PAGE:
Hi Gloria – great overview of the rise and fall of a disruptor! Beepi seems to have struggled with the common “chicken and egg” problem of platforms: which side do you focus on first? Here, it sounds like Beepi focused on the seller side. This is especially apparent in their guaranteed sale (if the car doesn’t sell in 30 days, Beepi buys the car and continues to list it until sale).
But I see a big problem with that guarantee. Beepi’s operating model reminds me of edaixi (eWash), the pickup and dropoff dry cleaning service. In a similar way, Beepi has a model that is asset-light. It avoids one of the biggest fixed costs for used car companies: the large commercial real estate needed to showcase cars.
By offering a guarantee, Beepi runs the risk of incurring inventory holding costs. It also takes on inventory obsolescence risk, in that it bears the cost of not being able to sell the cars. But most damning is the impact of the guarantee on Beepi’s cash conversion cycle. With normal sales, Beepi doesn’t have to pay anything. But if it’s guarantee is triggered, Beepi has to pay the seller the full sales price of the car! This will really drain Beepi’s funds, and might slow Beepi’s ability to acquire new customers.
This is a great example of how digital innovators must consider the cash flow implications of giving away products for free to acquire customers (in this case, a free guarantee).
Thanks for the article Jesse! You raise an interesting question about whether Fender should be a high-quality GUITAR product company or MUSIC product company. I think a Fender would be better off focusing on the second for a variety of reasons.
The guitar gained in popularity mainly due to new amplification technology, which greatly expanded the expressive range and flexibility of guitars. Musicians of legacy orchestral instruments probably had similar reactions as Fender’s guitar purists, thinking that amplifying and distorting a guitar was an affront to the natural, acoustic sound of stringed instruments. Interestingly, instruments have long used analog modifications, such as a grand piano’s reverb or sustain pedals, or muted for brass instruments.
With the introduction of amps, Fender gave guitarists a new range of sounds that they could control live. Over time, Fender incorporated some amplification settings directly onto its guitars, and allowed musicians to customize pedals and dials on their guitars.
In the past 20 years, music has moved to the platforms that provide the most range of expression. Most people create, edit, mix and publish music on computers. DJs can take their music with them anywhere (on laptops or phones), and can flexibily and creatively alter their music during live performances.
Fender is smart to pursue education subscriptions, and to try and decrease new user churn/abandonment. But this is an exploitive strategy. I think their focus in guitars should be on keeping the guitar relevant with leading musicians and performers. If the guitar continues to slide in popularity compared to DJs and vocalists, then future aspiring musicians will never think to pick up a six string.
For this reason, I really like their Fender Mustang GT Series. This could be a great way for live guitarists to have even more flexibility in sound generation, which could revitalize the guitar in performances.
Personally, I think we’ll see the guitar continue to decline, as easier to use, flexible, expressive instruments that have 1000s of sounds at the musicians fingertips continue to gain in popularity. In an age of digital music, we don’t need acoustic instruments, whether they are stringed, wind, or percussive. While there will always be a small group of musicians who continue to learn historic instruments, Fender should be looking for a new instrument — a fender guitar/amp equivalent for the 21st century.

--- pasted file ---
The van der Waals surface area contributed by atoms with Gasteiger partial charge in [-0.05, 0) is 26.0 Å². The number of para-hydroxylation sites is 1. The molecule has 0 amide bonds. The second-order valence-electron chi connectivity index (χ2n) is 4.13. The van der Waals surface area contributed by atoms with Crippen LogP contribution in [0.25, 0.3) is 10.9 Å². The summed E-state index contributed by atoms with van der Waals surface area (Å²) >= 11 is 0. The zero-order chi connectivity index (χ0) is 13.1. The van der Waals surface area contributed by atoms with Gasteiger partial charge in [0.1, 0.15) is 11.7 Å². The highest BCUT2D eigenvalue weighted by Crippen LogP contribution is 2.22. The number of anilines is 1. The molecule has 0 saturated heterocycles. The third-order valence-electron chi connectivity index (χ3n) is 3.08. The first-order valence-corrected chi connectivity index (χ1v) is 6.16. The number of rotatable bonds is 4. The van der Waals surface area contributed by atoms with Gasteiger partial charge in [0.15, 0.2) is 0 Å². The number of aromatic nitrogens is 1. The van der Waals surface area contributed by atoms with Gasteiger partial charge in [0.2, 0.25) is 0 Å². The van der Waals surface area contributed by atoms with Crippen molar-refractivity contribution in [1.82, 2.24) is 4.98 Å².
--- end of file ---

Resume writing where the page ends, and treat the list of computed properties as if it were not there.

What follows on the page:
Hi Chris – Thanks for the great read on EA’s opportunities and struggles as a game developer!
I think you’re correct that microtransactions and DLC should be a major point of focus for EA, but that they shouldn’t overlap with the core package. I remember the big fuss over the Star Wars Battlefront II loot crates. Most videogames used staggered in-game leveling to reward players who invest the time to level-up or unlock special items. To the gamer, this is a form of value creation — they use their hard work and time invested to enhance their in-game experience through unlocked items or boosted stats. When EA launched Battlefront II, it essentially monetized this leveling-up process, letting players with high WTP skip the hours of farming and questing to achieve max stats and all the special weapons. To the gaming community, those players had paid for their special status, but hadn’t earned it. Gamers also revolted over the randomness of loot crates in Battlefront II. While randomly generated/dropped weapons have long been features of RPGs and Action Adventure games (e.g., Fallout, Skyrim), players saw the randomness of loot crates as a blatant attempt by EA to force players to pay up for them.
I think you’re right about being intentional on what is your core product, and what are your add-on in-game purchases and DLC. Game developers have already found a good model for creating and capturing additional value from games: 3-6 months after a game’s release, the developer releases DLC for purchase in the form of new maps/quests/items. Many developers — including EA — have even packaged future DLC as discounted bundles, which can be purchased with the main game. But at the end of the day, you’re correct that the starting point is “developing and publishing quality, compelling games.” So long as EA continues to generate great new IP, it should do just fine.